As an Orthodox Jew and rabbi, Rabbi Greenberg says he wants people to observe kashrut and Shabbat fully, but he affirms the limited form of observance as a legitimate accommodation to enable the conversion of people in Israel who will be “serious Jews – albeit not Orthodox Jews.” Later in the essay he says these standards meet the needs for conversion in the Diaspora as well. And he concludes by saying that if his approach of not insisting on full observance of the ritual mitzvot were followed, “I am convinced we would in fact end up with many more fully observant converts than we have now, not to speak of the tens of thousands who, even though less than fully observant, would be fully serious Jews.”
Coming from an admittedly non-Orthodox perspective as I do, Rabbi Greenberg’s approach to the current conversion crisis in Israel, and to appropriate conversion standards here in America, is enlightened. As a “political” matter, I wish that more Orthodox authorities would agree with him. There are other questions that interest me more: To what extent can a non-converting non-Jewish partner still participate in the Jewish people’s mission to make the real world conform to the ideal? To what extent can such a person be said to be committed to the principle that there are obligations involved in that mission, and to observe them? Can a non-Jewish or for that matter a Jewish partner acknowledge that there are obligations involved in living up to the covenant without accepting that those obligations are commanded by God?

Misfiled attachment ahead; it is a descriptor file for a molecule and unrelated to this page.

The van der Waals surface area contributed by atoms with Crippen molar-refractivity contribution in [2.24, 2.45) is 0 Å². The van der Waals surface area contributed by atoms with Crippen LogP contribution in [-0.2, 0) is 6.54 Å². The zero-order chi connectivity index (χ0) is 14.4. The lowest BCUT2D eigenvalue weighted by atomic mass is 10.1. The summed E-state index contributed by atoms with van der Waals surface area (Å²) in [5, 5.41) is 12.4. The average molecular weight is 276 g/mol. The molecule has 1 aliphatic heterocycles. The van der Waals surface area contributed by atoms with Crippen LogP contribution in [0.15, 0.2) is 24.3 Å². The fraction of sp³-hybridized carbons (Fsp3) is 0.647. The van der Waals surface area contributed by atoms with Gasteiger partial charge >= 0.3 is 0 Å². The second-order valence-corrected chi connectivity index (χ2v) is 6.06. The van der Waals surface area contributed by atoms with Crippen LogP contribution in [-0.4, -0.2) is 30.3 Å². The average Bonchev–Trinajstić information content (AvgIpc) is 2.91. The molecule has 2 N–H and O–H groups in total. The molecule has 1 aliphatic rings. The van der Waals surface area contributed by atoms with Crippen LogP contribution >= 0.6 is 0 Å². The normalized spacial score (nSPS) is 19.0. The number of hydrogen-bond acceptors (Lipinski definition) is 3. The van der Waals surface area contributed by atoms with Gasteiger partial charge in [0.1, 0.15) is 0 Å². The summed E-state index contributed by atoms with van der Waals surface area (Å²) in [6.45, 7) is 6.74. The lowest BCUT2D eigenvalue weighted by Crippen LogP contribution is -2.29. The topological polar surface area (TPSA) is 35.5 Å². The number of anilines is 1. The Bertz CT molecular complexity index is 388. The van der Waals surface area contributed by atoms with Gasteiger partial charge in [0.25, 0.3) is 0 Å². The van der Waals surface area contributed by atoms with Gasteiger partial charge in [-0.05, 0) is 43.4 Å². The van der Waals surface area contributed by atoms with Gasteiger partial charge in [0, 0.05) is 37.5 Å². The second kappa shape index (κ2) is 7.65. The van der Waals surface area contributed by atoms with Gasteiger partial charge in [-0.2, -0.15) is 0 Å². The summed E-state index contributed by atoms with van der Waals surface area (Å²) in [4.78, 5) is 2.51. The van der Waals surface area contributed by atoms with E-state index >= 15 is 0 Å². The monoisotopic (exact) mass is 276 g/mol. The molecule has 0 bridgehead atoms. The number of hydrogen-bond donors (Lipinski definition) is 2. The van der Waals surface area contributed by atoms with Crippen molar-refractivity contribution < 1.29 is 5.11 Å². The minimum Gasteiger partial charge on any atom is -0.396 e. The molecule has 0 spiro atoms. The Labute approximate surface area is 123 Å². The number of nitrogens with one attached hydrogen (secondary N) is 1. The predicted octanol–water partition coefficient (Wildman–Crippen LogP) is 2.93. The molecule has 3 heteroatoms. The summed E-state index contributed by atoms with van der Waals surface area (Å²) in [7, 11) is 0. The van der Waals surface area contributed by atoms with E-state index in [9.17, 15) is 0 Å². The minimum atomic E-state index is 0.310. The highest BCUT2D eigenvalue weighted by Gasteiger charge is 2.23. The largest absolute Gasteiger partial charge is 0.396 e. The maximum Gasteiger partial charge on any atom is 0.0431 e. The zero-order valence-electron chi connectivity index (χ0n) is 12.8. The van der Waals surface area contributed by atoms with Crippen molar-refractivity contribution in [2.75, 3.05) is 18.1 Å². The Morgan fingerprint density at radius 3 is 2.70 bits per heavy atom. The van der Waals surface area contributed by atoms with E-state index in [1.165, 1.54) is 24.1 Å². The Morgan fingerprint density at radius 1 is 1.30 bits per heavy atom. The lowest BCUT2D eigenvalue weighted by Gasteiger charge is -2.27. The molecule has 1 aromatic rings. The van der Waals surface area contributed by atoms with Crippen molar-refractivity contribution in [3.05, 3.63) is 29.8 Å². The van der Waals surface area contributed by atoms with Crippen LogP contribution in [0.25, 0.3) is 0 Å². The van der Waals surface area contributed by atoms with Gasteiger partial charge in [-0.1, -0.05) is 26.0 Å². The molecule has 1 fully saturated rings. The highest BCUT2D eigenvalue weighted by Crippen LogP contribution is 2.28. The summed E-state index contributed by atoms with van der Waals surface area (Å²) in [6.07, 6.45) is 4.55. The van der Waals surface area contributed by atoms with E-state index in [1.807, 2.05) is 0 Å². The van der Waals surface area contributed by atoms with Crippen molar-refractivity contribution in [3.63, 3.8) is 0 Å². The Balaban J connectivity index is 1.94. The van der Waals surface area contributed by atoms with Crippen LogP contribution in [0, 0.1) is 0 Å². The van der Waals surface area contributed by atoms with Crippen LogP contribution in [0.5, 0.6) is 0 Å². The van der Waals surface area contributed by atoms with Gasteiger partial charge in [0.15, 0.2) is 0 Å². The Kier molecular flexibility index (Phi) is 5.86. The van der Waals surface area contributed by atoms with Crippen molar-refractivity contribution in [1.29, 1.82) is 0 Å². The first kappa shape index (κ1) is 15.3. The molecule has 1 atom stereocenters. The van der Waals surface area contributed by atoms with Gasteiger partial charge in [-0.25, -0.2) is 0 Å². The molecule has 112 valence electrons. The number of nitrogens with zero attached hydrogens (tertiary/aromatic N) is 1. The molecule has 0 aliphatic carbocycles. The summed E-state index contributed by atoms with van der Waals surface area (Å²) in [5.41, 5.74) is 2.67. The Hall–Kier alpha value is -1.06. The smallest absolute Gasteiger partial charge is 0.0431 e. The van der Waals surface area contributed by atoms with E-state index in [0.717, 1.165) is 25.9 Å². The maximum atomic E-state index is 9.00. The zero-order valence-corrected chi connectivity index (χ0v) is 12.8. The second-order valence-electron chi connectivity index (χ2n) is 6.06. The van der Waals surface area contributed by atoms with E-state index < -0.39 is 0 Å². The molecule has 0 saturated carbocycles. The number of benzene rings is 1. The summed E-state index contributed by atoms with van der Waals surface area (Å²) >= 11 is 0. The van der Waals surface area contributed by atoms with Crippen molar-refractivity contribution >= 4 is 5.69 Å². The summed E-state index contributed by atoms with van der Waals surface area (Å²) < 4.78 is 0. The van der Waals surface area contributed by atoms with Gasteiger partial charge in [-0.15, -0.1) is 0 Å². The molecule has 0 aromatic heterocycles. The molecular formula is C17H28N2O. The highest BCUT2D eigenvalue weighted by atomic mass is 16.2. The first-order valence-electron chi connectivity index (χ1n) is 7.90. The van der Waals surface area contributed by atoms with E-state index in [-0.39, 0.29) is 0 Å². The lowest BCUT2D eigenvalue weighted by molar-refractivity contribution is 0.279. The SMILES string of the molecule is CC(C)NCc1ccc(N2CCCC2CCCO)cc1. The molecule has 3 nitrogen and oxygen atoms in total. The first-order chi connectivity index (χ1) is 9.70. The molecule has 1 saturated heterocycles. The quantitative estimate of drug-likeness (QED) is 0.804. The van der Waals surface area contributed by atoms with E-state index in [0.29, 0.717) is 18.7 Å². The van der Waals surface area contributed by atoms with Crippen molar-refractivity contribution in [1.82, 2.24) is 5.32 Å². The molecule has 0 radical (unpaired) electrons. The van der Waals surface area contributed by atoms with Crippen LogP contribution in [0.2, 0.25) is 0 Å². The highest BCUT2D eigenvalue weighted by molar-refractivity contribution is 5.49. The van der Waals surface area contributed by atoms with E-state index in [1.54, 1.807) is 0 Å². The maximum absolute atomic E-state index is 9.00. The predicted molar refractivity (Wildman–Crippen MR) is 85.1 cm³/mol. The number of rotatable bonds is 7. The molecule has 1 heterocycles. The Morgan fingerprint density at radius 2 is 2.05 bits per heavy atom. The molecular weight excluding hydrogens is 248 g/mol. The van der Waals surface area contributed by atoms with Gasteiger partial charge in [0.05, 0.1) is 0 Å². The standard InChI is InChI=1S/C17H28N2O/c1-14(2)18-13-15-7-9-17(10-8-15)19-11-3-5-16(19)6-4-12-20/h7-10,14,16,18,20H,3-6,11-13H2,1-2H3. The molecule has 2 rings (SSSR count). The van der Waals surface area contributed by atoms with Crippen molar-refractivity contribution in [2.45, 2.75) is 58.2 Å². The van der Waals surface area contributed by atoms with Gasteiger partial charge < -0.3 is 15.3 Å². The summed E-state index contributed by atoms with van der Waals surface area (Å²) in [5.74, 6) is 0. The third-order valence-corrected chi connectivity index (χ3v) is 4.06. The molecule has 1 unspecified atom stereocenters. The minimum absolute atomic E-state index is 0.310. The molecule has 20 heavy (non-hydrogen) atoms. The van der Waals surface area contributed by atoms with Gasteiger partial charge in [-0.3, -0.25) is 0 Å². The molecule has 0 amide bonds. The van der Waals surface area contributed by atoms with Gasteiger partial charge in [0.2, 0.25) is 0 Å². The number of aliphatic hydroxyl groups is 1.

In my personal practice, I don’t keep fully kosher, but I scrupulously avoid eating pork. I used to feel embarrassed by this “not good enough” practice until another rabbi told me years ago that “anything that you do in the direction of keeping kosher is good.” I find Rabbi Greenberg’s tolerance of less than full observance of Jewish law and his welcoming of serious but not fully observant Jews to be very heartening. InterfaithFamily.com is trying to encourage interfaith couples and families to engage in Jewish life. They by and large are not going to be fully observant, but they could be seriously Jewishly engaged. If that approach is respected, and considered close to if not within the covenant, then more interfaith couples and families may move in that direction.